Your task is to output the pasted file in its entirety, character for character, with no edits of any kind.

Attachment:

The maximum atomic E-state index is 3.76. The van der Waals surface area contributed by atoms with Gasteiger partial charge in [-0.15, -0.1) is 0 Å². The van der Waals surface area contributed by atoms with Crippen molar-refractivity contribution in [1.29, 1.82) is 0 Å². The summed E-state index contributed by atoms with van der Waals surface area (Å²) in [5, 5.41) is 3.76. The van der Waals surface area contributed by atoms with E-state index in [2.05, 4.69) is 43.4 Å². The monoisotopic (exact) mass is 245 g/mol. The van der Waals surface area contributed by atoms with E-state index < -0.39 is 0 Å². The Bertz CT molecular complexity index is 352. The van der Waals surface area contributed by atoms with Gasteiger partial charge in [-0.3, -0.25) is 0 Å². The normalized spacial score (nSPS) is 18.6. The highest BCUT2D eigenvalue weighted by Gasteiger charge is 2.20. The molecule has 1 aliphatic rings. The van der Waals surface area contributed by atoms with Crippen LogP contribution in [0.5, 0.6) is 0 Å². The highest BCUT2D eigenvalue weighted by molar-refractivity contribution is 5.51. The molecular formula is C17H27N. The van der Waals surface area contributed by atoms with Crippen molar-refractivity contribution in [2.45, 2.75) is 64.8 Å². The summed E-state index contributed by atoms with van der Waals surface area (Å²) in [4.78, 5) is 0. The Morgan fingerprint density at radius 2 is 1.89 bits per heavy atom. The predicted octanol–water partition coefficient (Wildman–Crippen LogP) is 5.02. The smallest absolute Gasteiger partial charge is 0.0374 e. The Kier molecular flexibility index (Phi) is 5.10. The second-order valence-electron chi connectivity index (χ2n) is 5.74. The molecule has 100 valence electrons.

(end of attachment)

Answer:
The maximum atomic E-state index is 3.76. The van der Waals surface area contributed by atoms with Gasteiger partial charge in [-0.15, -0.1) is 0 Å². The van der Waals surface area contributed by atoms with Crippen molar-refractivity contribution in [1.29, 1.82) is 0 Å². The summed E-state index contributed by atoms with van der Waals surface area (Å²) in [5, 5.41) is 3.76. The van der Waals surface area contributed by atoms with E-state index in [2.05, 4.69) is 43.4 Å². The monoisotopic (exact) mass is 245 g/mol. The van der Waals surface area contributed by atoms with E-state index < -0.39 is 0 Å². The Bertz CT molecular complexity index is 352. The van der Waals surface area contributed by atoms with Gasteiger partial charge in [-0.3, -0.25) is 0 Å². The normalized spacial score (nSPS) is 18.6. The highest BCUT2D eigenvalue weighted by Gasteiger charge is 2.20. The molecule has 1 aliphatic rings. The van der Waals surface area contributed by atoms with Crippen LogP contribution in [0.5, 0.6) is 0 Å². The highest BCUT2D eigenvalue weighted by molar-refractivity contribution is 5.51. The molecular formula is C17H27N. The van der Waals surface area contributed by atoms with Crippen molar-refractivity contribution in [2.45, 2.75) is 64.8 Å². The summed E-state index contributed by atoms with van der Waals surface area (Å²) in [4.78, 5) is 0. The Morgan fingerprint density at radius 2 is 1.89 bits per heavy atom. The predicted octanol–water partition coefficient (Wildman–Crippen LogP) is 5.02. The smallest absolute Gasteiger partial charge is 0.0374 e. The Kier molecular flexibility index (Phi) is 5.10. The second-order valence-electron chi connectivity index (χ2n) is 5.74. The molecule has 100 valence electrons.